I saw a really interesting article this morning on C/NET. California Governor Gavin Newsom has proposed a new law that says that tech companies have to pay you a dividend based on how much money they earn using your personal data. This is part of a big consumer privacy / consumer protection initiative.
It will be interesting to see how far this bill gets in the California legislature. California, of course, is the home to Silicon Valley titans like Alphabet (Google, YouTube), Apple, Oracle and many other data-centric businesses. You can expect a big lobbying effort against any substantive disclosures of how these companies are crunching our data, since it is the very basis for these billion dollar businesses.
The real “Big Picture” implication here is that all the data they have collected about our collective behavior is now being used for Artificial Intelligence applications that are going to shape our future.
Europe has long been at the forefront of consumer and data privacy laws. Last year, the EU passed a sweeping new data collection and protection statute that could have a big impact on the US tech giants whose services are worldwide in scope. (I’m looking at you, Mark Zuckerberg!) Here is an article reporting on the UK Parliament’s report on social media and the need for greater regulation:
At the link below, you can get some good insights into this new data collection standard. At its heart is a necessary concept – all data collection must be done with your consent, and the consent must be “real” and must be “informed”.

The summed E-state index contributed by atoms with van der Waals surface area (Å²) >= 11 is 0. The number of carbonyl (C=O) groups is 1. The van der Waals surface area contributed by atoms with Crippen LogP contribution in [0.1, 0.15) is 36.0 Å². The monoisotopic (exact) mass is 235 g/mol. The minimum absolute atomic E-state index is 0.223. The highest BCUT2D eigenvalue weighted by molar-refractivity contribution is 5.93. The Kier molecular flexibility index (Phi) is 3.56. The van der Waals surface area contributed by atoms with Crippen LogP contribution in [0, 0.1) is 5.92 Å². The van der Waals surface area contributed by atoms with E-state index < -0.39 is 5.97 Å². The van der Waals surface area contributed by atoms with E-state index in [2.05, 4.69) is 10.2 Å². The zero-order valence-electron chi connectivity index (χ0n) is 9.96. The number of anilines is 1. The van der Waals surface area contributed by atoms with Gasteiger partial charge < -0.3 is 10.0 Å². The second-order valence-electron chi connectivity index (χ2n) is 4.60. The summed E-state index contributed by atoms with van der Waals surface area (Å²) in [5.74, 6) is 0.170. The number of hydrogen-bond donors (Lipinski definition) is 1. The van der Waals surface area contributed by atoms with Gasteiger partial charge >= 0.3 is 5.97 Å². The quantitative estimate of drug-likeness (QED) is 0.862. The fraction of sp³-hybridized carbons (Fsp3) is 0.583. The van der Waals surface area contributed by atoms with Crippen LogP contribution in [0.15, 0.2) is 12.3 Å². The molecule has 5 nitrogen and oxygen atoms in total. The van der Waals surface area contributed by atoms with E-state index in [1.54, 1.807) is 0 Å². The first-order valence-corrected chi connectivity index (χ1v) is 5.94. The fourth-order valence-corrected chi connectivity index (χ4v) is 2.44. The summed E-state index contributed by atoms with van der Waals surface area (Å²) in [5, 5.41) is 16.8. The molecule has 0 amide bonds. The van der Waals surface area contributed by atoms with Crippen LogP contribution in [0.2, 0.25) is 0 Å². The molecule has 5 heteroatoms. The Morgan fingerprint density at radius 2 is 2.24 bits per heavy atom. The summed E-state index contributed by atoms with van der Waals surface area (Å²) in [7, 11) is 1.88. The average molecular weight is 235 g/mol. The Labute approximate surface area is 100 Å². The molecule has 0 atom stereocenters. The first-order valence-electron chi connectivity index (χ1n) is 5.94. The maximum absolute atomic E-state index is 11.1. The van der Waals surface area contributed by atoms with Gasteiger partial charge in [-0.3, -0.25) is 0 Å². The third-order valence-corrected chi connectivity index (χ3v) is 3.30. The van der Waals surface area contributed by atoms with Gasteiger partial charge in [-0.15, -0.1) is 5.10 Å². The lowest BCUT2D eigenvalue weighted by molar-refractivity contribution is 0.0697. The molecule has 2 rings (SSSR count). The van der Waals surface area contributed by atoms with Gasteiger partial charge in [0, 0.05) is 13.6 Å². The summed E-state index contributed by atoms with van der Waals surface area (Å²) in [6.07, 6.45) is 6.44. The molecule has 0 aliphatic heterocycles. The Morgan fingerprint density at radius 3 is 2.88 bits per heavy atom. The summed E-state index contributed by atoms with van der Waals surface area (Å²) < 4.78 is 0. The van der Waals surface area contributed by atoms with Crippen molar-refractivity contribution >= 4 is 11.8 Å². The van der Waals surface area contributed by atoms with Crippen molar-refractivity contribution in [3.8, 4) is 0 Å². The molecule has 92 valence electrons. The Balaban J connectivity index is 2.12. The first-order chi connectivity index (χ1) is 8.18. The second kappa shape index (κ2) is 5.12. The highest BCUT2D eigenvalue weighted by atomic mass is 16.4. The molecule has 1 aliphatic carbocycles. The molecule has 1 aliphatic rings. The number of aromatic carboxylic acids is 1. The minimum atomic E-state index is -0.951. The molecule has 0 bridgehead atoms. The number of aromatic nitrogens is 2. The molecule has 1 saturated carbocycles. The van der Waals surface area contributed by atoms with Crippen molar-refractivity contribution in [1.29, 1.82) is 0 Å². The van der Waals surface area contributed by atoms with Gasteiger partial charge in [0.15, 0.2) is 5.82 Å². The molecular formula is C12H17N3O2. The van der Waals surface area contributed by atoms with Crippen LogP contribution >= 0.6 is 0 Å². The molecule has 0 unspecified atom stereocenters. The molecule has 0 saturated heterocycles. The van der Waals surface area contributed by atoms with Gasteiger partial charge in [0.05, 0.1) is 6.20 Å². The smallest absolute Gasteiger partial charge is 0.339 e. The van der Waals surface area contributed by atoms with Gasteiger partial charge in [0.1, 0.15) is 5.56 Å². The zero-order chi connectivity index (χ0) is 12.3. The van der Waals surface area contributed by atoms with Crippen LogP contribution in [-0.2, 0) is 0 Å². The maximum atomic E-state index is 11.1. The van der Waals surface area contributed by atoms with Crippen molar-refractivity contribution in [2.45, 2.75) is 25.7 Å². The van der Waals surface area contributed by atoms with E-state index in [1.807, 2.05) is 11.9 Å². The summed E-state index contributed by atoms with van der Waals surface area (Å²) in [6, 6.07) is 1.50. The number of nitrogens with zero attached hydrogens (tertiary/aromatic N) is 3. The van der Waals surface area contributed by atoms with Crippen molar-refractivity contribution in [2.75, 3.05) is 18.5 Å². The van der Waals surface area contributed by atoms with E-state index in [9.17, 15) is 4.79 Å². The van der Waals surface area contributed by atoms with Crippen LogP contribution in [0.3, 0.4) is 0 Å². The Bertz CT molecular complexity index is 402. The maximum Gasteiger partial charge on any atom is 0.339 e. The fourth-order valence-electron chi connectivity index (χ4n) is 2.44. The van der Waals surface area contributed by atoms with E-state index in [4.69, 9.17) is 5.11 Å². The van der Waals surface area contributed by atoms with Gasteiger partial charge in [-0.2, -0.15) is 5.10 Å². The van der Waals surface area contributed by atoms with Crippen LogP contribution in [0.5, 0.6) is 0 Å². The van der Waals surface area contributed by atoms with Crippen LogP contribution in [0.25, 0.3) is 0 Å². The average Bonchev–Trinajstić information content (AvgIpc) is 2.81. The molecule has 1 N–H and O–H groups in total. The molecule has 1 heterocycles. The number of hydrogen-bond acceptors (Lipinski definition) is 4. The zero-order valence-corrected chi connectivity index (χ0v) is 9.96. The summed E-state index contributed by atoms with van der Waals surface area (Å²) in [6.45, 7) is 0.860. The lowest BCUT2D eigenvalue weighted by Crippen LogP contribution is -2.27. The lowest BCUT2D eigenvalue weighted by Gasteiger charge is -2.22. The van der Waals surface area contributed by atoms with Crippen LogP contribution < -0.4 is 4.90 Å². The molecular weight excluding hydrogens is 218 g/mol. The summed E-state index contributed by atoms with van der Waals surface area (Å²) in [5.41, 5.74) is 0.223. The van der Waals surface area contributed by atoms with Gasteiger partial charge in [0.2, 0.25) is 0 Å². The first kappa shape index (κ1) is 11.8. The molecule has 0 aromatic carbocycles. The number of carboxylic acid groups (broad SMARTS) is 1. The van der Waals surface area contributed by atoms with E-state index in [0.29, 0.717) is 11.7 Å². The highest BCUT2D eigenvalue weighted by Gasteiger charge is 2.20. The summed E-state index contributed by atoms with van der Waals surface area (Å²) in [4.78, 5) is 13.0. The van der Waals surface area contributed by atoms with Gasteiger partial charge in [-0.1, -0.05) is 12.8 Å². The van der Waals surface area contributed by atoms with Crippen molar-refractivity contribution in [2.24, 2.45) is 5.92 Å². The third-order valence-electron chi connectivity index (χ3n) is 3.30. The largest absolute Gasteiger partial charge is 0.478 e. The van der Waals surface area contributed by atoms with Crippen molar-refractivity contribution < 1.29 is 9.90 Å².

The consequences could be severe, and not just in terms of fines levied for non-compliance. Tim Berners-Lee, the actual inventor of the World Wide Web, is concerned enough about the degree of control of the Internet held by these companies (Apple, Google, Facebook, etc.) that he is openly talking about how they need to be broken up. Monopolists are extracting too much money and exerting too much control over the Internet.
Google and Facebook are currently destroying the news and publishing business. It’s just as bad as the consolidation of our other media, and it limits the number of voices we hear, and the opportunities for new businesses to gain traction and create new disruptive technologies to further change our lives.